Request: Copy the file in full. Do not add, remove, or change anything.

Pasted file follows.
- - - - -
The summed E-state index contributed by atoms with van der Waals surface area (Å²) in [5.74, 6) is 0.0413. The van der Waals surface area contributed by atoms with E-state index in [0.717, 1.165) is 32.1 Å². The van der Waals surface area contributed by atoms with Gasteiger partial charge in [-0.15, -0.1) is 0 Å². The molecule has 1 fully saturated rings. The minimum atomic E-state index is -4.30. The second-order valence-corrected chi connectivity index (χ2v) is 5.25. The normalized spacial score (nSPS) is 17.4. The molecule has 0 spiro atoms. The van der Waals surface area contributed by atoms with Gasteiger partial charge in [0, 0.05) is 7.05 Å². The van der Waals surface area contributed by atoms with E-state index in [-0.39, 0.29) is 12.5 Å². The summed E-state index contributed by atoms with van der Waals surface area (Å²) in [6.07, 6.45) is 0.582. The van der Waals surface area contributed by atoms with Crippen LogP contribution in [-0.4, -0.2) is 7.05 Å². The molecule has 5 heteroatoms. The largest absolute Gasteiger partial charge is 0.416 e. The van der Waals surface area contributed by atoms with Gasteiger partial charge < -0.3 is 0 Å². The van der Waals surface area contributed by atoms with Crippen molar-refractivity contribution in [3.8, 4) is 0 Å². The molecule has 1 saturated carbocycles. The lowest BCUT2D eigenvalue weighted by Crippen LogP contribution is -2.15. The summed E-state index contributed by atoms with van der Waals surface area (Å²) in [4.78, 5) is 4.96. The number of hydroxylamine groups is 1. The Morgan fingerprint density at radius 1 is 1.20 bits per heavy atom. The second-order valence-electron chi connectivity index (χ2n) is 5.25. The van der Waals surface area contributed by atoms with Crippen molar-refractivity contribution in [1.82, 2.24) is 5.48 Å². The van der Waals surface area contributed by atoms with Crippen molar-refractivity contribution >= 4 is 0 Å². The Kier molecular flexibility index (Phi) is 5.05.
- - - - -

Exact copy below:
The summed E-state index contributed by atoms with van der Waals surface area (Å²) in [5.74, 6) is 0.0413. The van der Waals surface area contributed by atoms with E-state index in [0.717, 1.165) is 32.1 Å². The van der Waals surface area contributed by atoms with Gasteiger partial charge in [-0.15, -0.1) is 0 Å². The molecule has 1 fully saturated rings. The minimum atomic E-state index is -4.30. The second-order valence-corrected chi connectivity index (χ2v) is 5.25. The normalized spacial score (nSPS) is 17.4. The molecule has 0 spiro atoms. The van der Waals surface area contributed by atoms with Gasteiger partial charge in [0, 0.05) is 7.05 Å². The van der Waals surface area contributed by atoms with E-state index in [-0.39, 0.29) is 12.5 Å². The summed E-state index contributed by atoms with van der Waals surface area (Å²) in [6.07, 6.45) is 0.582. The van der Waals surface area contributed by atoms with Crippen LogP contribution in [-0.4, -0.2) is 7.05 Å². The molecule has 5 heteroatoms. The largest absolute Gasteiger partial charge is 0.416 e. The van der Waals surface area contributed by atoms with Gasteiger partial charge < -0.3 is 0 Å². The van der Waals surface area contributed by atoms with Crippen molar-refractivity contribution in [3.8, 4) is 0 Å². The molecule has 1 saturated carbocycles. The lowest BCUT2D eigenvalue weighted by Crippen LogP contribution is -2.15. The summed E-state index contributed by atoms with van der Waals surface area (Å²) in [4.78, 5) is 4.96. The number of hydroxylamine groups is 1. The Morgan fingerprint density at radius 1 is 1.20 bits per heavy atom. The second-order valence-electron chi connectivity index (χ2n) is 5.25. The van der Waals surface area contributed by atoms with Crippen molar-refractivity contribution in [1.82, 2.24) is 5.48 Å². The van der Waals surface area contributed by atoms with Crippen molar-refractivity contribution >= 4 is 0 Å². The Kier molecular flexibility index (Phi) is 5.05.